Brahmi, Indian pennywort, or Bacopa (Bacopa monnieri), is a perennial herb that grows in India, Africa, parts of Europe, and in America, and tends to flourish in wet areas, even in small gardens and swamp areas. It is known to have small green leaves with small white flowers. All parts of the plant, including the leaves, flowers, and roots, are harvested to produce oil extracts, capsules, and tablets. Used commonly within the Ayurvedic Medicine community, this herb also has been gaining focus in the West with great success.
Historically, Bacopa use dates back to the 6th century in India. Bacopa has been commonly used for its adaptogenic benefits, stress support, and for its brain function support. In India, many add it to soups, curries, salads, and ghee as a nutritional addition to the diet. Throughout India, Bacopa is praised for its brain Nootropic benefits, and is recommended for diminished neural focus and cognitive concerns, and for increasing information processing.
Several animal and in vitro studies have demonstrated potential medicinal properties of the herb, and randomized, double-blind, placebo-controlled trials have substantiated its nootropic effects in humans (1). Evidence also suggests potential attenuation of dementia, Parkinson’s, and epilepsy (1).
The Nootropics category is seeing great success and popularity, as people seek out “smart pills” and brain boosters. As a Nootropic, Bacopa is known to have many possible benefits including mental focus, motivation, clarity, and protecting the brain from oxidative stress.
Stress has long been a chronic issue, but over the last few years we have seen escalations that are off the charts. Avoiding stress is almost impossible, so focusing on how to deal with added levels of stress has become a major focus. High-pressure situations are becoming more common, leading to psychological health problems like anxiety. Anxiety can contribute to chronic health issues affecting many systems of the body, and can affect people across all age levels. Bacopa has been used successfully to reduce cortisol, and support the symptoms of anxiety, sleep disorders, and a generalized decline in focus.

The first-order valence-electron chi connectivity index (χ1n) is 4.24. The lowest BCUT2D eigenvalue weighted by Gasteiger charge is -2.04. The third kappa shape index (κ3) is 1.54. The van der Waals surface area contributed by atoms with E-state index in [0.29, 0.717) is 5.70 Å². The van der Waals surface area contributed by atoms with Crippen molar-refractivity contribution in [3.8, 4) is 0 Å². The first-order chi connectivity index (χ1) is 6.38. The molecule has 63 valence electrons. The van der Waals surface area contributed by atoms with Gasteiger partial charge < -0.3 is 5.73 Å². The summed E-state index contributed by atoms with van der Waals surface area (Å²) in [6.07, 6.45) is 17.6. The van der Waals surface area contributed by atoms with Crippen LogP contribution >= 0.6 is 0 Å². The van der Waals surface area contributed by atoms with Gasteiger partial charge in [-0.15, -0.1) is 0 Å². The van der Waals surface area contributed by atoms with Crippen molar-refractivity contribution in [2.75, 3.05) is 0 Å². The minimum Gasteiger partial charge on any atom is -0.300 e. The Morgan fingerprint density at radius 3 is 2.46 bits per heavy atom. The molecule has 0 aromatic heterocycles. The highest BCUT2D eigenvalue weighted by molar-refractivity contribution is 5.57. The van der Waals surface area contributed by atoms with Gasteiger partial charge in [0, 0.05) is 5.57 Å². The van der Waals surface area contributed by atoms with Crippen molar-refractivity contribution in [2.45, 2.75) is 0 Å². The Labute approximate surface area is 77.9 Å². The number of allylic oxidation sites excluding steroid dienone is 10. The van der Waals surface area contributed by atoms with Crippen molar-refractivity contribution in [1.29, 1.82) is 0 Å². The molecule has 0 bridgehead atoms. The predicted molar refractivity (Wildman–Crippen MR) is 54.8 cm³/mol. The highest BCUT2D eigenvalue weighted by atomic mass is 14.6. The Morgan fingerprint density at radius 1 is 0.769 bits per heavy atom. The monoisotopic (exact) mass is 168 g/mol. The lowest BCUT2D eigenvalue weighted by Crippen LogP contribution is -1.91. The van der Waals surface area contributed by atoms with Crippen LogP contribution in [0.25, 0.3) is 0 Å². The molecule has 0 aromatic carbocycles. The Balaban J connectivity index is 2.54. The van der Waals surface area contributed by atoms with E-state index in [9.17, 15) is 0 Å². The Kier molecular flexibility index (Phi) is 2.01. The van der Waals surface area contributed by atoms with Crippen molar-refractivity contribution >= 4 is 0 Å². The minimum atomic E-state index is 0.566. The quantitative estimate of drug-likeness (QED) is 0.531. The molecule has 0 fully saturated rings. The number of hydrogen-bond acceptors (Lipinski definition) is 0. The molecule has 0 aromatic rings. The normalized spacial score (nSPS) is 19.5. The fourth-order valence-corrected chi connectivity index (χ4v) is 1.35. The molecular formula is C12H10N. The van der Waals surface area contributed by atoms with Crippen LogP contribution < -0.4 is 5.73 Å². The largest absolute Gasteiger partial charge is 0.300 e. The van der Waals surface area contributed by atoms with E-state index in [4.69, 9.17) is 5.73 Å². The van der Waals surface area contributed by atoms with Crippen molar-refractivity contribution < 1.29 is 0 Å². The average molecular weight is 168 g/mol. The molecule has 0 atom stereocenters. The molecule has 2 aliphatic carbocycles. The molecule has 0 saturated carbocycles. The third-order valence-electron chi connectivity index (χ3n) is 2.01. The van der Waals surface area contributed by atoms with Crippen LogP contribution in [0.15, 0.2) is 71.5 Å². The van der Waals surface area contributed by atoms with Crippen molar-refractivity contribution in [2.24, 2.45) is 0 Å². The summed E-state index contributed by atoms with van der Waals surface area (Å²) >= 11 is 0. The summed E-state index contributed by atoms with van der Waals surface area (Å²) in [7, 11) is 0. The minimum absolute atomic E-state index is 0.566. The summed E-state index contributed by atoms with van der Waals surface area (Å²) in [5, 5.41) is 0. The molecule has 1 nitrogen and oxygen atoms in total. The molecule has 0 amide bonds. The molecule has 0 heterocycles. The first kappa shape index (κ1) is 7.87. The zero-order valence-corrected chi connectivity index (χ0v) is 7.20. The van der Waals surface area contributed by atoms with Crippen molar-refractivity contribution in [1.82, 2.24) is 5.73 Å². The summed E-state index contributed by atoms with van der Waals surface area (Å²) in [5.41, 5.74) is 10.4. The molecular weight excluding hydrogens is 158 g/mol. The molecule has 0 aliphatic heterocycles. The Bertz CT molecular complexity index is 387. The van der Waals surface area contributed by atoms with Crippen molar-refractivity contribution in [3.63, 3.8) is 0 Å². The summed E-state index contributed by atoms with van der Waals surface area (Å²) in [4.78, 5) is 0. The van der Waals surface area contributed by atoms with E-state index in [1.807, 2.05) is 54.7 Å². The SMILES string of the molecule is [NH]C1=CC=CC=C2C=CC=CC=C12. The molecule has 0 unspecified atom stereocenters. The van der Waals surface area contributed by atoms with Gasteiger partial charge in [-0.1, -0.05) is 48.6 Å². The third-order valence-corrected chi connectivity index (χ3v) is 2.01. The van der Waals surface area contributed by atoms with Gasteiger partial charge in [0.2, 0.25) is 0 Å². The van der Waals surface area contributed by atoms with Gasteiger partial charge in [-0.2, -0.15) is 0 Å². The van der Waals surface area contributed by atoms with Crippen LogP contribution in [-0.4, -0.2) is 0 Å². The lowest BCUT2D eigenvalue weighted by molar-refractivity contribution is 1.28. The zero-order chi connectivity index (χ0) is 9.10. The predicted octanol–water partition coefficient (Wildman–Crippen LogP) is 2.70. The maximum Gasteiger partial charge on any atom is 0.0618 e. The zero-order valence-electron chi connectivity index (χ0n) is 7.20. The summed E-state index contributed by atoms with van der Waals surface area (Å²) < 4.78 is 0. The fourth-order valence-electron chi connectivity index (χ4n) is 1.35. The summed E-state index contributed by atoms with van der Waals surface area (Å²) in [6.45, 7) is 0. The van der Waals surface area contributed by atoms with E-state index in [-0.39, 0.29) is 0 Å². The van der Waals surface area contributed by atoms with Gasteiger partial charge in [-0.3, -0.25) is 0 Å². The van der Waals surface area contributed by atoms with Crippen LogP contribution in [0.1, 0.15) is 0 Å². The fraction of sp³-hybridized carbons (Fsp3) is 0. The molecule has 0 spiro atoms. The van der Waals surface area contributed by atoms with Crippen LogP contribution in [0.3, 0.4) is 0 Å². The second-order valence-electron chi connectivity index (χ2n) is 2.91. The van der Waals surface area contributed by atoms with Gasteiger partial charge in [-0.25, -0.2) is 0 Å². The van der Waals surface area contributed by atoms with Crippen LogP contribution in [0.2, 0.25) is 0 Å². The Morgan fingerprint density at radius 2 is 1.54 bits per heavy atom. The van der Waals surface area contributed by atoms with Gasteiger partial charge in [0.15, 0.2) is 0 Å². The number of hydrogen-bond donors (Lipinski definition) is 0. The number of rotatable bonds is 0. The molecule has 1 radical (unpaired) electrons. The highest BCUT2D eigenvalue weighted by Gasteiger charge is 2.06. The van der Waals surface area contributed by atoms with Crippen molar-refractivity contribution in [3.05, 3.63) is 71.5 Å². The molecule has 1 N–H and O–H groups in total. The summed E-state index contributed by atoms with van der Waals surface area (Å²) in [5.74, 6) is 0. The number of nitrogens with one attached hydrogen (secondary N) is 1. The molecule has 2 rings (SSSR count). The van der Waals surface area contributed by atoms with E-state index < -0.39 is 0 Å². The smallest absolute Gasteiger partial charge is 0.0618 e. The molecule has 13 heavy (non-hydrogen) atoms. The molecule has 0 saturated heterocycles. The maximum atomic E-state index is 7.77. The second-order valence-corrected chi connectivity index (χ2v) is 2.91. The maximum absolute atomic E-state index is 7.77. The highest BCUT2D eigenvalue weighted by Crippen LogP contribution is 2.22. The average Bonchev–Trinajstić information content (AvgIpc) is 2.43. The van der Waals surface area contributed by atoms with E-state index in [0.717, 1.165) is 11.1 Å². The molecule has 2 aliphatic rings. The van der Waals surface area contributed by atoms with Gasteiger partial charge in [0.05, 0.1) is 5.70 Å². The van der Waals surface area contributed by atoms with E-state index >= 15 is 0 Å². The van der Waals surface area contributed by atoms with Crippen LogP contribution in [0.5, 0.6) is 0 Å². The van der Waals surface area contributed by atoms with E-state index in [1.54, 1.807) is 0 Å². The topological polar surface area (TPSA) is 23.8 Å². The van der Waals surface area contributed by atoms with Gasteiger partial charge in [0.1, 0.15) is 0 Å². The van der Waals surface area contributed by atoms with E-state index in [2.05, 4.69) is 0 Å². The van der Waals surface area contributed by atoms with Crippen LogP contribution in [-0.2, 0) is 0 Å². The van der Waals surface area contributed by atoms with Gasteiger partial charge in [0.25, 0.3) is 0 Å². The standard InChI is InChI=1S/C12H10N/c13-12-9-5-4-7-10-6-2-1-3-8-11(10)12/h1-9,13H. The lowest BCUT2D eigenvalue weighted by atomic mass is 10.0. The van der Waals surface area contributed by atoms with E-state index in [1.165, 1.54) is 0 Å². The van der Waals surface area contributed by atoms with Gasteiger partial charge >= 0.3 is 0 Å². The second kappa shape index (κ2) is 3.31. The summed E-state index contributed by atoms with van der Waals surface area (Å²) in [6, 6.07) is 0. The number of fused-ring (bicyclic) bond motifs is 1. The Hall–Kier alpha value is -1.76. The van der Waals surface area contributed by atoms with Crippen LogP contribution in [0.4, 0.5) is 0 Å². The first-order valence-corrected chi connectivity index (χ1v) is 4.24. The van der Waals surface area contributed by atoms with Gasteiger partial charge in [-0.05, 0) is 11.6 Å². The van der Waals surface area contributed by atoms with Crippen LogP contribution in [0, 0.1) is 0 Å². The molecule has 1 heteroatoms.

Bacopa has little to no side effects, and is commonly used as a dietary supplement in tablet or powdered form. But while it appears to exhibit low toxicity in humans, it’s important to note that long-term studies of toxicity in humans have yet to be conducted (1). There isn’t enough reliable information to know if Bacopa is safe to use when pregnant or breast-feeding, so it should be avoided unless one gets their medical practitioner’s approval. There are also some medications that may not mix with Bacopa, so it’s important to speak with a healthcare practitioner.
(1) Neuropharmacological Review of Nootropic Herb Bacopa Monnieri. Sebastian Aquiar and Thomas Borowski- 2013 August https://www.ncbi.nlm.nih.gov/pmc/articles/PMC3746283/